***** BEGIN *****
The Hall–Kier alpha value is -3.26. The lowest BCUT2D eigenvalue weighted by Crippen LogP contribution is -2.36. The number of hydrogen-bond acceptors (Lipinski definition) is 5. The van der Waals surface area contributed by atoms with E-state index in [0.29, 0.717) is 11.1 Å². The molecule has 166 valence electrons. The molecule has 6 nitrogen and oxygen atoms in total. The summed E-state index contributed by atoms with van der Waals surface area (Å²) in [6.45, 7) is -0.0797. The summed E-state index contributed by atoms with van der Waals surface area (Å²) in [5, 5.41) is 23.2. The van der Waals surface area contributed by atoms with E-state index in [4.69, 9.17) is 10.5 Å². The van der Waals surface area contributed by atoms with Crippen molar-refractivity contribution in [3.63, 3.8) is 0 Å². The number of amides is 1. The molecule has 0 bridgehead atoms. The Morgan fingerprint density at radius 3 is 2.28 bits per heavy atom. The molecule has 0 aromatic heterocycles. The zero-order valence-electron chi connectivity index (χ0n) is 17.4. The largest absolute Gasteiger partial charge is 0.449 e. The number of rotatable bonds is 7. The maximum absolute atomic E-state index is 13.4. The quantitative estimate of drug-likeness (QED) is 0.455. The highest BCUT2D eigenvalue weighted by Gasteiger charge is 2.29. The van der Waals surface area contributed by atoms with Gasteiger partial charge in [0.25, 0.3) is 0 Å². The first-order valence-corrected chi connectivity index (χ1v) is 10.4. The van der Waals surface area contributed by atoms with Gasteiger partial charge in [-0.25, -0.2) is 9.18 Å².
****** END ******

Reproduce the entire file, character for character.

The Hall–Kier alpha value is -3.26. The lowest BCUT2D eigenvalue weighted by Crippen LogP contribution is -2.36. The number of hydrogen-bond acceptors (Lipinski definition) is 5. The van der Waals surface area contributed by atoms with E-state index in [0.29, 0.717) is 11.1 Å². The molecule has 166 valence electrons. The molecule has 6 nitrogen and oxygen atoms in total. The summed E-state index contributed by atoms with van der Waals surface area (Å²) in [6.45, 7) is -0.0797. The summed E-state index contributed by atoms with van der Waals surface area (Å²) in [5, 5.41) is 23.2. The van der Waals surface area contributed by atoms with E-state index in [4.69, 9.17) is 10.5 Å². The van der Waals surface area contributed by atoms with Crippen molar-refractivity contribution in [3.63, 3.8) is 0 Å². The number of amides is 1. The molecule has 0 bridgehead atoms. The Morgan fingerprint density at radius 3 is 2.28 bits per heavy atom. The molecule has 0 aromatic heterocycles. The zero-order valence-electron chi connectivity index (χ0n) is 17.4. The largest absolute Gasteiger partial charge is 0.449 e. The number of rotatable bonds is 7. The maximum absolute atomic E-state index is 13.4. The quantitative estimate of drug-likeness (QED) is 0.455. The highest BCUT2D eigenvalue weighted by Gasteiger charge is 2.29. The van der Waals surface area contributed by atoms with Gasteiger partial charge in [0.25, 0.3) is 0 Å². The first-order valence-corrected chi connectivity index (χ1v) is 10.4. The van der Waals surface area contributed by atoms with Gasteiger partial charge in [-0.25, -0.2) is 9.18 Å².